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Lethbridge Herald Newspaper Archives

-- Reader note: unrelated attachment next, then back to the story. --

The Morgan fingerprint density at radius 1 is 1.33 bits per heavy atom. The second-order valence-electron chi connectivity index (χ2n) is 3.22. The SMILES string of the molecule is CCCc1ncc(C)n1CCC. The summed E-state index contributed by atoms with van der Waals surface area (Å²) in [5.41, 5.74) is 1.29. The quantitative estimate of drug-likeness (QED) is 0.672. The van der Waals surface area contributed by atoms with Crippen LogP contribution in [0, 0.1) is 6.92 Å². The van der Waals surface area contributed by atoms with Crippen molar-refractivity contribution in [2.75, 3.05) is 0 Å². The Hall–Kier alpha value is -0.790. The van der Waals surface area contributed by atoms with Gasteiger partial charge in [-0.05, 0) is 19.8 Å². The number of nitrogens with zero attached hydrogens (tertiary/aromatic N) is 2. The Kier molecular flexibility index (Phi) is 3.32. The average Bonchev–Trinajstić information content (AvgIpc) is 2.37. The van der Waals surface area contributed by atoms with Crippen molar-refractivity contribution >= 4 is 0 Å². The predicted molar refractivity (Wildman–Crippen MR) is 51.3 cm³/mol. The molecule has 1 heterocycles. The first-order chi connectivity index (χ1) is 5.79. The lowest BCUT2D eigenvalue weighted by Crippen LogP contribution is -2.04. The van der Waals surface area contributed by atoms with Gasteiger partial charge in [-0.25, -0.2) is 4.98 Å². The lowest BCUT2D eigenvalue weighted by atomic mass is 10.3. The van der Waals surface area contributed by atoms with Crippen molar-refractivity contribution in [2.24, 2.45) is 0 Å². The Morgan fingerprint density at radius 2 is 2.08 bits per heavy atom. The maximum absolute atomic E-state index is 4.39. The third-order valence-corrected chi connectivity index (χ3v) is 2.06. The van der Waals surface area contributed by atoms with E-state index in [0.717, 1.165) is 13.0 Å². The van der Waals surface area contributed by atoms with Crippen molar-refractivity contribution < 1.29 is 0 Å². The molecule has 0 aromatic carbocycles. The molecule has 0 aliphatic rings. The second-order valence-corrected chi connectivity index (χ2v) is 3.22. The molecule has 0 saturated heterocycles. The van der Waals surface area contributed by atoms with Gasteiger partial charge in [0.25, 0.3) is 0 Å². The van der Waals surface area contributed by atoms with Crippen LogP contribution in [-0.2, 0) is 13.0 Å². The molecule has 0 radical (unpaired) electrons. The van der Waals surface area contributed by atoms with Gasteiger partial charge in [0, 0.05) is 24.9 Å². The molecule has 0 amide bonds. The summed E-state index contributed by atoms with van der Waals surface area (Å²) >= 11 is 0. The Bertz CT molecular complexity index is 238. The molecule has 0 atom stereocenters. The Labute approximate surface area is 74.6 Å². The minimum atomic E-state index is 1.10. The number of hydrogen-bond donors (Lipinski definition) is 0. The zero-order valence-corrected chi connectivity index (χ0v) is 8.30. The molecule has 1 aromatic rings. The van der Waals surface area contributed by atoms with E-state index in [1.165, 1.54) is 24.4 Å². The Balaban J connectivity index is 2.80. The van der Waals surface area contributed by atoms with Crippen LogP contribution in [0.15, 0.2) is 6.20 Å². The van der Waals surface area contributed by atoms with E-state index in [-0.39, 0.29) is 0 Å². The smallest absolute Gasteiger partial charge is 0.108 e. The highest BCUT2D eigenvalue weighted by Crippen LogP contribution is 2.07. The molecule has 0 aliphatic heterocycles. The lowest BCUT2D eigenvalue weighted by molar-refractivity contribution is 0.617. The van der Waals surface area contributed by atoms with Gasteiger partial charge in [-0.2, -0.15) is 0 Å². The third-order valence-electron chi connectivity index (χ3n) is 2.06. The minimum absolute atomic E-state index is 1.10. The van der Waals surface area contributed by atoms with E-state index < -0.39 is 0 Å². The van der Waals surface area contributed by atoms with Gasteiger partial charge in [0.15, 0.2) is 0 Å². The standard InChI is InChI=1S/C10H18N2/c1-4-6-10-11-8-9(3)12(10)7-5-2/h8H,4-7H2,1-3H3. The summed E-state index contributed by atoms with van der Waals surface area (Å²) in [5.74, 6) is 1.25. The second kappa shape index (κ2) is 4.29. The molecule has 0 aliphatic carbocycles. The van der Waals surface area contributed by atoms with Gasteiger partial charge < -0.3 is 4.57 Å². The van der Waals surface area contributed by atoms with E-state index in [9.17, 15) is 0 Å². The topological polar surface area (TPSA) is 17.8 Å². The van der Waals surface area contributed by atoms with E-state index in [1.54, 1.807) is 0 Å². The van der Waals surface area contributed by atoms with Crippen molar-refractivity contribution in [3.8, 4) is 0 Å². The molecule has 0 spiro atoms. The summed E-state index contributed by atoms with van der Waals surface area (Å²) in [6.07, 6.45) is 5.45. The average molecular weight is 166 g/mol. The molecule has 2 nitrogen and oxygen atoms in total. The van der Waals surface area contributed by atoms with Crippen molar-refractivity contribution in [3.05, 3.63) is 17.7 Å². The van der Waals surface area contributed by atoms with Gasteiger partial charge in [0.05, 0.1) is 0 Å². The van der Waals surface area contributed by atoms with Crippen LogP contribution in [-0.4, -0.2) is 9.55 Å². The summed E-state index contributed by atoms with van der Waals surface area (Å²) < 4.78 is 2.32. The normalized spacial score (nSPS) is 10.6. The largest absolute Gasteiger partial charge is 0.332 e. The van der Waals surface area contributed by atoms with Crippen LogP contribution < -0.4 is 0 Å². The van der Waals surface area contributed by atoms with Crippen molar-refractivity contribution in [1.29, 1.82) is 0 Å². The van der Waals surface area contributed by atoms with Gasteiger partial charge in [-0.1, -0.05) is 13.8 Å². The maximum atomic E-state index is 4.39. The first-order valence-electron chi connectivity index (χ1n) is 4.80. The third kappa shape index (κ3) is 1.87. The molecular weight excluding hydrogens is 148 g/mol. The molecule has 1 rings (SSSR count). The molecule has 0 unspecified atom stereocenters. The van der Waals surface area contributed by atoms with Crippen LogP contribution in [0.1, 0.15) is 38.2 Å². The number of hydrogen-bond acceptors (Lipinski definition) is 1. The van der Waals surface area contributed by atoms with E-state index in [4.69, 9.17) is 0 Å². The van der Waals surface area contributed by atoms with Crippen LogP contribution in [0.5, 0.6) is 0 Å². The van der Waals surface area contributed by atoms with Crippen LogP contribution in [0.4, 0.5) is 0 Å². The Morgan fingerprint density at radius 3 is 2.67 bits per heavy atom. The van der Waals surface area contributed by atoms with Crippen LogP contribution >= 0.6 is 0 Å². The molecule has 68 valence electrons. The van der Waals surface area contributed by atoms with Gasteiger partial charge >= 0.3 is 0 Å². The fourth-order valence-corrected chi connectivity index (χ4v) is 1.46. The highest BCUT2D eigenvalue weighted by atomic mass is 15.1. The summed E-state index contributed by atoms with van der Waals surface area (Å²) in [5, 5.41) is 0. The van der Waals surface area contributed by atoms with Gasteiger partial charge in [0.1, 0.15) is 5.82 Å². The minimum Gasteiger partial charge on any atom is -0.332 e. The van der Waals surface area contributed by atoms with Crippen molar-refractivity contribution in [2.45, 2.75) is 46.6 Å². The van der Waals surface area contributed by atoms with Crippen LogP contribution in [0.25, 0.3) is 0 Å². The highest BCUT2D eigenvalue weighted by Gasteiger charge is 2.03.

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Lethbridge Herald, The (Newspaper) - May 12, 1970, Lethbridge, Alberta J -r THB IETHBRIDGE HERAID May 12, 1970 ANDY CAPP U00i furlongs Llilla Baffie (Norris) 22.40 3.90, Thumprlnce (K. Whittle) 5.70 3.20, Hop! JOB (W. Coombs) 2.70. Time: 3-5 Vast Opport unify, Tuffy's Image, Great Expect, Jasper Park, Countess Belinda also ran. Seventh claiming handicap, four-year- olds and up, 6tt turlpngs King (Barroby) 4.40 3.20 2.50, Copal To Dash (P.asmussen) 4.40 3.80, Footprint (Billingsley) 2.70. Tlma: Ragtlmer, A-Monty B, Rajder Boy, El Halcon also ran. A-A. J. Kellner and Sandhill Farms Eighth claiming, 4-year-olds and, up, Griirffin Tin (W. coombs) 13.10 S.40, Bright Valley (Glelbrecht) ?1.10 5.70, Ky Eternal (Barrnby) 3.20. Time: 3-5 Draw Weight. Slrhato, Knal's Charm, Momentarily, Bully Banshee also ran. OUINELLAi Sign Agreement With The Bruins SALT LAKE CITY (AP) The Salt Lake Golden Eagles, a distant last in the Western Hockey League this season, Monday signed a working agreement with the National Hockey League's new Stanley Cup champions, the Boston Bruins. Boston will make available to Salt Lake up to 10 players and it is expected that the Eagles will have the 'opportun- ity to use some of Boston's top draft choices. The agreement also calls for Boston to make players avail- able to the Eagles under emer- gency conditions. Coach-general manager Ray Kinasewich said such an agree- ment would solve "the acute manpower problem we had this year when the club was crip- pled by injuries early in the season." This season was the first in the WHL for the Golden Eagles. Boston Bruins Looking To The Future Could This Be A Start Of A Dynasty? Louis Blues, was, what do you do for an encore? Coach Harry Sindcn, 35, who piloted the Bruins to hockey's most coveted troohy in just his third National Hockey League season, plans a few days of re- laxation, before looking for the future. However, he isn't Loo worried. "This team has the ingredi- ents all champions Sin- den said. "We have the super- stars, such as Bobby Orr, that are so necessary. We also have plenty of other talent, youth, size, good goaltending and good defence. "There's no reason this team can't continue. Things may be a little tougher next year as every- one wants a solid crack at the champs, but I think we'll be ready for all challenges." The Bruins, smiling with a champagne sparkle after a long evening of revelry, were given an official city salute Monday. More than fans lined the streets for a two mile motor- cade to City Hall Plaza. The Bruins were amazed by both the turnout and the enthu- Even though the Giants are confident that the championship trophy will be back with them at ths end of the year, there are seven other clubs that may give the Giants all they can handle and Milk River is one of Uiese ;lubs. Playing coach Gordon Ba- log is not too optimistic of his club's chances in the early go- ing but feels that after the early part of June Milk River will b'e tough to beat. Balog will have ace lefthand- er Ron Stevens back in the fold and also mentioned that college players from the United Slates will join the club early in June. "We'll be in a little bit of trou- ble until stated Balog, "but after that we should come along fine." Balog mentioned that the team has had to bring in play- ers from the United States be- cause of lack of interest in Milk River. "We should have a better team than last added Balog. "We had too many kids who played ball for the first time last year so this year they should have the experience." John Charlton of the Brooks Lions feels that his club should finish in third or fourth spot. "I don't think we'll be a con- tender far first said "but if everything works out okay we should fin- ish in third or fourth." SAMS CLUB Brooks mil have almost the same lineup as last year's club, a team which finished in third place in the standings. Dick Wiest of Enchant says his club has not made many changes from last year. "We're .having trouble- getting outside said Wiest, "but I think we'll be all right." Enchant finished fifth last year but Wiest added that his Red Sox are shooting for a high- er place in the standings. Other clubs in the league are the Lethbridge Crighton Cubs, Lcthbridge Junior Miners, Ta- ber and Pincher.Creek. Taber and Pincher Crack are new additions to the league this year, replacing the Lethbridge Flyers and the Lethbridge Alex- andra Monarchs, both of which have folded operations. The league opens Wednesday night at eight o'clock at Hen- derson Park with the two Leth- bridge teams doing battle. A full slate of four double- headers are on tap for Sunday with Pincher Creek visiting the Cubs at Henderson Park with game times set for and seven o'clock. Lethbridge Miners will travel to Milk River' tor a twin-bill, Brooks faces Taber in a pair of games at Coaldale, and Vulcan meets Enchant twice in En- chant. Game times in Milk River, Coaldale and Enchant are set for two o'clock and five o'clock. MOBILE HOMES AT TRAILER CITY The Answer To The Housing. Problem !n Lethbridge! All Going at Enormous Savings During Our Mammoth Spring Sale ma Squire Homes are fit for a king! Choose from all sizes in single or double unils as illustrated. Single units in 1 or 2 bed- rooms, double units in 2 or 3 bedrooms. LOW DOWN PAYMENTS! ON-THE-SPOT FINANCING! Anything of Value Taken In Trade! 0HV H COR. 3rd AVE., 3rd ST. 5. PHONE 327-2805 SULLY SAYS 1 jsg m I -By Pat SijjllivanJI THE SPORTS spotlight will focus brightly on Taber this coming weekend, and so it should. Saturday evening marks the Taber Building Fund Celebrity and Sweepstakes Dinner, and from here it looks "like a night one will remember. The major reason for staging the dinner is the need for a new Civic Centre for Taber. You see, a year ago this past New Year's Eve, it was a hot time in the old town of Taber. Their Civic Centre, which had facilities for a skating rink, curling rink, basketball court, dance hall and many other activities, burned to the ground. Now, if you know anything about Taberites you will know that without a Civic Centre they would be like the early Romans without their Coli- seum. The entire community of Taber and surround- ing areas made the Civic Centre their second home. Saturday will be just one of many functions the ambitious people of Taber have staged to raise money for their new home-away-from-home, but it should prove to be the most entertaining. Gathered under one roof Saturday will not only be some of the top athletes in' Canada, but one of the funniest night club comedians in show business today in -the person of Morey Amsterdam. And for. those' who feel like girl-watching is an important segment of everyday life, Miss Canada 1970 will be .there. From the sports angle, one couldn't ask" for more variety at one dinner. If curling is your fancy Hec Gervais of Edmonton, and former Cana- dian and World champion, will be on hand while from the world of professional football Frank An- druski, wearing the Calgary Stampede colors, is also a guest. Nancy Greene Raine, Canada's finest female skier of the past decade, is slated to make an appearance and will also hold a ski clinic. Al Balding, one of the few Canadians on the pro- fessional golf tour will be on hand and will conduct a golf clinic Saturday afternoon. With the Stanley Cup final having ended Sunday Rod Gilbert of the New York Rangers should prove to be a popular head table guest. It was the Rangers, with Gilbert leading the way, who handed the Boston Bruins their only losses on their way to the championship. Add to these guests, the name of Red Storey, and what more could you ask for? Storey was a former football great and up until his time of departure from National Hockey League, was the referee-in-chief. If that list isn't enough to suit your; you can sit and listen to the Honorable H. A. (Bud) Olson, Federal- Minister of Agriculture, Premier Harry Strom of Alberta and Ray Speaker, Minister of Social Development. The Building Committee, headed by Pat Shim- baslii, is asking a plate for Saturday's affair. The tickets, besides allowing the person admittance to the dinner, could be worth a great deal of money as some worth of prizes will be given away. Shimbashi, points out that the tickets can be purchased on a time payment basis. If one ticket is purchased, a deposit is necessary along with three post-dated cheques for each. For two tickets the deposit is the same while the post-dated cheques, numbering four, should be made out for The dinner committee also points out it will take grain in trade for tickets. Shimbashi and Ms group have worked extremely hard to make this dinner a rousing success. Their cause, I'm sure you'll agree, is a fine one. All they need now is the support of Southern Alberta sports fans. 1 don't know how many of you are aware of it but did you know that Stan Dunn, currently the coach of the Weyburn Red Wings, is a former Lethbridge Native Son? He played one season with the locals in 1948-49. I also see Earl Ingarfield has returned to his old stomping grounds for another relaxing summer. Injuries hampered the popular Lethbridge prod- uct in his second season with Oakland Seals, but he still managed to better the 20-goal mark, a sure incli-' cation he will be returning to the hockey wars for at least another year or two. 1 wouldn't be honest with myself if I didn't make a quick statement about the finish of the Stanley Cup. The ending couldn't have been more fitting had the script been written. Bobby Orr deserved the winning goal as a finish to a truly great season, but how did you like that dressing room show with excit- ing Ward Cornell? Didn't that just thrill you? The guy didn't even have enough sense to even ask for Orr to make an appearance. At the conclusion of the World Series and the Super Bowl wo had a chance to listen to the star of the show, but not with the Stanley Cup. 11 leaves a little to be desired don't you think? Important Vote Goes Tonight AMSTERDAM (CP) The international Olympic. Commit- .ee -votes tonight on the site for he 1976 Winter Olympics, with :he four cities bidding for it still n doubt about what sports will je included. The four cities are Vancouver, Tampere, Finland; Sion, Switz- erland, amd Denver, Colo. The IOC also will vote tonight on whether the Summer Olym- pics will be staged. Montreal, jos Angeles and Moscow are applying for the Slimmer "amss. Avery Brundage of Chicago, 83-year-old IOC president, has told the international sports fed- erations that because of com- mercialism certain listed hockey, football, basket- Dall and Alpine as- withdrawn from the Games. "We will be sorry to have ihem go but they are the vic- tims of the materialistic times in which we he said. "The public will no longer support hy- pocrisy." PLAN TO GO AHEAD Cities trying for the ..Winter Games have taken the view that it would be a tragedy if Alpine skiing and hockey were ex- cluded, but delegates from each city have said they still will go ahead with their bids. The vote on the site for the 1976 Olympics will be taken even before the question of Hie Winter Olympic program is re- solved. The same informant said West Germany supports the Garibaldi bid. But at this point it's all speculation. The IOC starts voting on the summer site first. The vote on the Wirier Games could spill over'into Wednesday. If Montreal or Los Angeles should get the Summer Games, British Columbia probably would be out, since the IOC is unlikely vo both sets to the same continent. Sid Young, vice-president of the Garibaldi Organizing Com- mittee, said: 'I went in feeling very confi- dent and I am still confident. We were very well received and I hope we made the right im- pressions." Mayor Tom Campbell of Van- couver made the presentation Monday before the IOC for Gar- baldi, a resort area 40 miles north of Vancouver, and said he ;ot a good reception. The Garibaldi setup north of Vancouver is given a good chance of picking off the James, among informed opin- on here. Mayor Jean Drapeau of Mon- real also continued to show confidence following his presen- tation to the 73-member com- mittee for the Summer Games made Sunday. "We feel the Mon- real mayor said. "We're ex- >ecting support from five conti- lents and I'm as confident as Lions Ink Linebackers VANCOUVER (CP) Brit- ish Columbia Lions of the West- ern Football Conference Mon- day announced the signing of two import linebackers. Signed are George Jugum, an all-stai last season in tlie Con- tinental League and Charlie Duke of the University of Ariz- EXPORTA REGULAR AND KINGS Win Mp to GREENBACKS However, the informed opin- on here still was that Moscow las the inside track for the Summer Games over Montreal It alreaiK has been reported hat Brunu.te is supporting Moscow, paru., for political rea- sons. This could iTvfnj; o-T-rfider- able weight in the ct-Riiu'tise. Campbell presented to the IOC "the world's largest tele- 35-pound document :ontairiing signatures i-om British Columbia boosting siasm of the crowd. Orr inobbcd several times during the twbrhour drive, collecting a couple of kisses from eager girls en route, and finally had to duck from sight before the offi- cial welcome at city hall. Sinden, who admitted he had the most wonderful headache tried to cool his charges. 'Don't haven't won anything next Sin- den said. Siiiueii and general manager Milt Schmidt, who played on Boston's 1941 Stanley Cup win- ner, plan to sit down soon to map plans for the NHL draft next month. Sinden also has an early ap- pointment with Bruins Presi- dent Weston Adams Jr. to talk money. Sinden's contract. ex- pired during the playoffs. The Bruins will be able to protect only 14 skaters and two goalies in the expansion draft to fill new teams in Buffalo and Vancouver. They .figure to lose a couple of solid players. Jtay- ever, Boston has some fine young talent in the farm system and owns high draft choices in the junior ranks. Schmidt, a master in the trade market, probably will work at least one deal before the draft. Other clubs had bet- ter be careful in dealing with the Hall of Famer, however. TRADE A SWINDLE Schmidt which got pulled a swindle the Bruins rolling when he acquired Phil Esposito, Ken Hodge and Fred Stanfield from the Black Hawks three years ago. Orr, of course, Is the key to the Bruins' future. Although only 22, he is recognized as one of the all-time greats in NHL history. He is without -a peer as a high-scoring defenceman. Orr became the first player in NHL history to capture four major awards in a. season as the league's board of governors voted him the Conn Smythe Tro- phy Monday as the most valua- ble player in the playoffs. ELRICH TIRE SPORT AMERICAN LEAGUE fill W Baltimore...... !1 Detroit......15 New York 14 Boston 14 Washington 13 Oakland Chicago 10 10 Pel GBU .723 Jit S'A 6 .516 tVi .443 8 .385 I'll .117 .655 .til J'A .414 7 .357 8V4 .333 ffy TODAY'S 6AHIS Washington Coleman 1-3 at Oakland Dnbson 2-4 N Chicago JanesH M et Detroit Nlsr- ko 3-2 or Cain 1-1 M Baltimore cuellar 3-1 at. Minnesota 'Kansas City Butler M at Cleveland Mfcv York Pelei'son M Milwau- kee Krausse 3-5 M Boston Lonborg J-l California Wright 4-2 N MONDAY'S RESULTS cnican no jw-' 14 1 Detroit OOJ ow-s 10 o Wynne, Crider (1-0) (31, Wood (71 and Herrmai Niekro (3-3h Scher- man Kilkenny Lasher Tlmmerman Robertson Freehan. HRs: Apirlclo (21, Free- New Yorlt 100 Mllwaukei 003 Ml I 10 Slottlemyre, Hamilton (9) Kllmkow- Bolln, izerlque ski (9) and Munson, Glbbs Locker (6) O'Donogtiue (9) Lau; (9) Meyer (9) and Roof. HR: Boston OM 001 000 000 000 0- 1 I 1 California 000 001 010 OM 000 1 culp, Lyle (J) Roma (111 Brelt (2-1) (13) Moses; Murphy, K. Tjlum Doyle Fisher Laroche (1-0) (16) and Egan, Azcue (91. NATIONAL LEAGUE East Chicago Philadelphia Montreal Cincinnati Atlanta Los Angeles San Francisco Houston San Diego Pel GBL .555 2Vi 12 13 t Wes> 23 .467 .467 .462 J33 .321 .719 .600 .536 .500 .45! .424 2Vi 3'A 4'A 7 TODAY'S GAMES Atlanta Jarvis 3-2 at Chicago Holtz- Bias! 2-4 It Cincinnati' Merrllt 6-2 N Philadelphia Short 3-4 it St. Loul! Irlles 1-1 N Montreal Morton 3-0 at New York Sadecki 0-0 San Francisco Robertstn 2-2 at San Diego Santorlnl 1-4 N Houslon Wilson 0-0 at Les Angeles Foster 1-1 N MONDAY'S RESULTS Atlanta Ill 00! 200 1-7 1 1 Chicago 010 3DO 500 6 11 1 Niekro (4-4) Kline (10) and Dldler; Decker, Colborn (7) Abcrnalhy (7) Ke- gan (8) Reynolds (0-1) (10) and Mar- tin. HRs: (8) H. Aaron Chi-Callison Monlreal 010 001 0 New York HO 000- 0 3 McGinn (M) and Batsman; Seaver (6-1) and Grole. HR: Philadelphia 000 000 OSO- 0 4 0 St. Louis 000 000 3 (J Bunning (1-4) and Complon; Carlton (2-41 and Torre. HR: SIL-Allen. Cincinnati 000 000-1 3 0 Pittsburgh 060 4 8 1 McGlothlin <3-3) Granger (8) and 'Bench; Veale (3-3) and sangulllen. HR: Pit-stargell San Francisco 000 200 001 300 I 1J 0 San Diego 100 001 010 300 5 11 1 Perry (4-4) McCormlck (14) and Dlefl; Dobson, Dukes (7) Roberts (9) Herbel (11) Ross (1-3) (14) and Can- Slocum HRs: SF Dletr (8) SD Brown FAMOUS FLEETWCOD Full 4 Ply 7.75x14 Whitewall PRICED AT ONLY ELRICH TIRE LTD. COMPLETE TIRE SALES SERVICE 401 lit Aw. Sotith ;